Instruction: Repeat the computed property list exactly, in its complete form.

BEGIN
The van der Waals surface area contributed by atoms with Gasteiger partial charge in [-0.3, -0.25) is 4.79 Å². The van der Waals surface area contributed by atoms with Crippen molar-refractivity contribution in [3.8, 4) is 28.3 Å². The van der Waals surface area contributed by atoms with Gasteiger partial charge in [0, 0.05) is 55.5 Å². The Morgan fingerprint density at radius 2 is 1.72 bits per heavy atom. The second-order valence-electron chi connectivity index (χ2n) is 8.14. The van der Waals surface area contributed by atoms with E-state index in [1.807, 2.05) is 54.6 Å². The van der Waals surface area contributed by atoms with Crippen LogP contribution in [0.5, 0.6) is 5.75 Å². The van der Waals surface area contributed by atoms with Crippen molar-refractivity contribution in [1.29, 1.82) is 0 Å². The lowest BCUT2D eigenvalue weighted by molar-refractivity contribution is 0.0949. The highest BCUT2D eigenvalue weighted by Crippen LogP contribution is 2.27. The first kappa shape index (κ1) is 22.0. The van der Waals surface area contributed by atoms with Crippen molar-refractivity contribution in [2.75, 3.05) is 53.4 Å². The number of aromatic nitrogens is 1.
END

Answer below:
The van der Waals surface area contributed by atoms with Gasteiger partial charge in [-0.3, -0.25) is 4.79 Å². The van der Waals surface area contributed by atoms with Crippen molar-refractivity contribution in [3.8, 4) is 28.3 Å². The van der Waals surface area contributed by atoms with Gasteiger partial charge in [0, 0.05) is 55.5 Å². The Morgan fingerprint density at radius 2 is 1.72 bits per heavy atom. The second-order valence-electron chi connectivity index (χ2n) is 8.14. The van der Waals surface area contributed by atoms with E-state index in [1.807, 2.05) is 54.6 Å². The van der Waals surface area contributed by atoms with Crippen LogP contribution in [0.5, 0.6) is 5.75 Å². The van der Waals surface area contributed by atoms with Crippen molar-refractivity contribution in [1.29, 1.82) is 0 Å². The lowest BCUT2D eigenvalue weighted by molar-refractivity contribution is 0.0949. The highest BCUT2D eigenvalue weighted by Crippen LogP contribution is 2.27. The first kappa shape index (κ1) is 22.0. The van der Waals surface area contributed by atoms with Crippen molar-refractivity contribution in [2.75, 3.05) is 53.4 Å². The number of aromatic nitrogens is 1.